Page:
Exports of items on the New Zealand Strategic Goods List, and exports subject to catch-all provisions are controlled. Imports and exports of certain chemicals are also controlled. Goods in transit/transhipment are also controlled when re-exported.
Items on the New Zealand Strategic Goods List are controlled
The New Zealand Strategic Goods List includes controlled military and dual-use goods, software and technology.
The goods on the New Zealand List are derived from the control lists produced by the four export control regimes New Zealand belongs to - the Wassenaar Arrangement, the Australia Group, the Nuclear Suppliers Group and the Missile Technology Control Regime.
The New Zealand Strategic Goods List was last updated in November 2021. Find the list and an explanatory statement of the most recent changes below.
Exports covered by catch-all provisions are controlled
The catch-all controls (also known as 'military end -use provisions') control the export of items which are not listed in the New Zealand Strategic Goods List, but which may be intended for military (including police) use, or which may have military applications.
The catch-all controls are given effect through a Gazette notice that came into force in October 2020, which essentially “catches-all” those goods intended for a military or quasi-military end use that are not on the Strategic Goods List. The catch-all controls carry over the existing prohibition on the export of items with an end-use related to weapons of mass destruction and their means of delivery and establish a new prohibition on items for use in terrorist acts.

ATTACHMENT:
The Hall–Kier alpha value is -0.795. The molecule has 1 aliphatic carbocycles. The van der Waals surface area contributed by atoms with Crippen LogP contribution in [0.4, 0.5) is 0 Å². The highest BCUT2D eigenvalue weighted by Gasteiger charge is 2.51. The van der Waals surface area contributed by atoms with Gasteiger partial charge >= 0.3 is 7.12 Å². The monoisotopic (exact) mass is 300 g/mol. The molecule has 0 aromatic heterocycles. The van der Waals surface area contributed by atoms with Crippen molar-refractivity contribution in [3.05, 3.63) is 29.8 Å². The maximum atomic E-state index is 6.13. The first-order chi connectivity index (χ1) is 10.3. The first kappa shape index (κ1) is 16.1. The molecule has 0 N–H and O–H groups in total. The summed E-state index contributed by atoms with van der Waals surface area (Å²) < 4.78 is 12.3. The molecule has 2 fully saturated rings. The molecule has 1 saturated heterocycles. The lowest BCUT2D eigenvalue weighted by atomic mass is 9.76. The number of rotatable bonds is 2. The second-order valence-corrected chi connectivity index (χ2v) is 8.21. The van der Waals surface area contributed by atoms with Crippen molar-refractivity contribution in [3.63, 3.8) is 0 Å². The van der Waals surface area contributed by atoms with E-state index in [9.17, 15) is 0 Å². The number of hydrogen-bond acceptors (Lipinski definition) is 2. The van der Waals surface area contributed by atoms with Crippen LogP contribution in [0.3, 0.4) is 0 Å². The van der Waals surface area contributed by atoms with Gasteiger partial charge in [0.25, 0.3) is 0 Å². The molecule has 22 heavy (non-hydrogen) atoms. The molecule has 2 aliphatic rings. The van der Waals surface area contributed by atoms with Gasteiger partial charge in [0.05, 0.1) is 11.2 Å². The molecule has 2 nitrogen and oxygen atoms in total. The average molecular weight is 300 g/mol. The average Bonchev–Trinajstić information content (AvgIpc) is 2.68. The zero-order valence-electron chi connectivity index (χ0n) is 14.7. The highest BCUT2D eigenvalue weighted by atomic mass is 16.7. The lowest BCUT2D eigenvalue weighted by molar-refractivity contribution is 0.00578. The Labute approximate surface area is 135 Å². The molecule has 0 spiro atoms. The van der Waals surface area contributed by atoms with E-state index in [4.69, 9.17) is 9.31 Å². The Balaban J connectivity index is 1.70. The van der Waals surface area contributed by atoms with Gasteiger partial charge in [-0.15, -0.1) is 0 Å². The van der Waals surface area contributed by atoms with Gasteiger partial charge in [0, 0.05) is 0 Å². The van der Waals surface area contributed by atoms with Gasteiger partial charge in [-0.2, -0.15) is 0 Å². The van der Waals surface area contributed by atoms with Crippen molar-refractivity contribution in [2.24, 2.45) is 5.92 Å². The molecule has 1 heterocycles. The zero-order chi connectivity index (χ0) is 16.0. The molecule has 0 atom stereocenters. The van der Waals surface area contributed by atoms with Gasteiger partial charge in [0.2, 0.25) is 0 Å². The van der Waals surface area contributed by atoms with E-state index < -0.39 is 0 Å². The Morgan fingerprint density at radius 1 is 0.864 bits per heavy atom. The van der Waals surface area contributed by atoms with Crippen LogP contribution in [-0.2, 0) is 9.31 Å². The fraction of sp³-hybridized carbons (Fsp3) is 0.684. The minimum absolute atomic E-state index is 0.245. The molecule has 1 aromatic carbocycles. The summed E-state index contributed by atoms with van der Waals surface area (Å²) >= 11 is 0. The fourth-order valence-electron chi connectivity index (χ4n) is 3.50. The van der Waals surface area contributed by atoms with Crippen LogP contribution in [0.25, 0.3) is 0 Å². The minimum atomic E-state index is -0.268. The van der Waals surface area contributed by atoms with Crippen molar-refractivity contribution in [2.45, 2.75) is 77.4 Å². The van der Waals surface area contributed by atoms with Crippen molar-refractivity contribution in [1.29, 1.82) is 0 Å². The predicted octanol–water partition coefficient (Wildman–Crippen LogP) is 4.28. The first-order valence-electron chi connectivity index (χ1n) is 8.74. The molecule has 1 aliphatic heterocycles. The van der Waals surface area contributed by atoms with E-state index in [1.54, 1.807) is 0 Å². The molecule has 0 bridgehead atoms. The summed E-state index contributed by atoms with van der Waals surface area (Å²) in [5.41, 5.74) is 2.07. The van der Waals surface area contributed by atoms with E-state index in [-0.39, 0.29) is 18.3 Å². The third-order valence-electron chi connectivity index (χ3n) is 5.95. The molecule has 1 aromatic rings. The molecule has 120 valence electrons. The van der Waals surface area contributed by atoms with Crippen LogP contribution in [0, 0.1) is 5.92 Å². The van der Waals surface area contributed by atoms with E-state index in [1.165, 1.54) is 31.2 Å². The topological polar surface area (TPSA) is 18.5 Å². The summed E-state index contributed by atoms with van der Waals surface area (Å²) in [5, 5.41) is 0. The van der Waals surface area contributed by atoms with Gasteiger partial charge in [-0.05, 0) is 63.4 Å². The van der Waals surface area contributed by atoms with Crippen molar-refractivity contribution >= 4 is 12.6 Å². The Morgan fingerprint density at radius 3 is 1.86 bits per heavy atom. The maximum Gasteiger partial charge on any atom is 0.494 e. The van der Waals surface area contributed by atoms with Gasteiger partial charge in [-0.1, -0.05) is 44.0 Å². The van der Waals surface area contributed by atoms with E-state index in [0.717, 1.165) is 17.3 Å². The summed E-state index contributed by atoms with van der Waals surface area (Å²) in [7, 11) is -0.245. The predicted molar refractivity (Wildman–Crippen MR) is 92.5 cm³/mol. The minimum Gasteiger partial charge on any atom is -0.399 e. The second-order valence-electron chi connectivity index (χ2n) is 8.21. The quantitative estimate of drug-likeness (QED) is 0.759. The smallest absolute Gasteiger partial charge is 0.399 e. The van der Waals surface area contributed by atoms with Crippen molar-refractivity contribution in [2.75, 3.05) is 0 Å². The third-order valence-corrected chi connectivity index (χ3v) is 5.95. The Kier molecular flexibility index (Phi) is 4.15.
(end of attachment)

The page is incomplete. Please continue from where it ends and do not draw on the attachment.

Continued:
Exporters have a statutory obligation to inform the Secretary of Foreign Affairs and Trade, via the Export Controls team, if they are aware, or should reasonably be aware, that an export is intended for or may have any of the listed prohibited uses described in the Gazette Notice.
These provisions are important, as if left uncontrolled these exports might contribute to a conflict, or human rights violations, support repressive regimes, or increase the capability of a state which is challenging our security interests.
Certain chemicals are controlled
Importing and exporting certain chemicals is controlled. Read more about this in the Exporting (and Importing) Chemicals section of the website.
Re-exports of controlled goods are controlled
If your goods are of foreign origin you should check to see if they were controlled and required a permit to be exported to New Zealand.
As a general rule of thumb, if they required a permit to be exported here then they will need a New Zealand permit to be re-exported.
Even if you don’t have any documentation yourself, you should still check with the exporter that provided you with the goods (Note: not all goods come with an end-user certificate and hence you may be unaware if they were controlled by the original exporting country).
The original exporter may also have a determination from the export controls agency of that country that the goods are not controlled.
What else do I need to know?
- Export Controls can apply to research.
- There are a number of exemptions.
- We have prepared guidance on how to self assess whether your exports are subject to Export Controls.
- Even if your exports are not subject to Export Controls, they may be prohibited by United Nation Sanctions, or Russian Sanctions.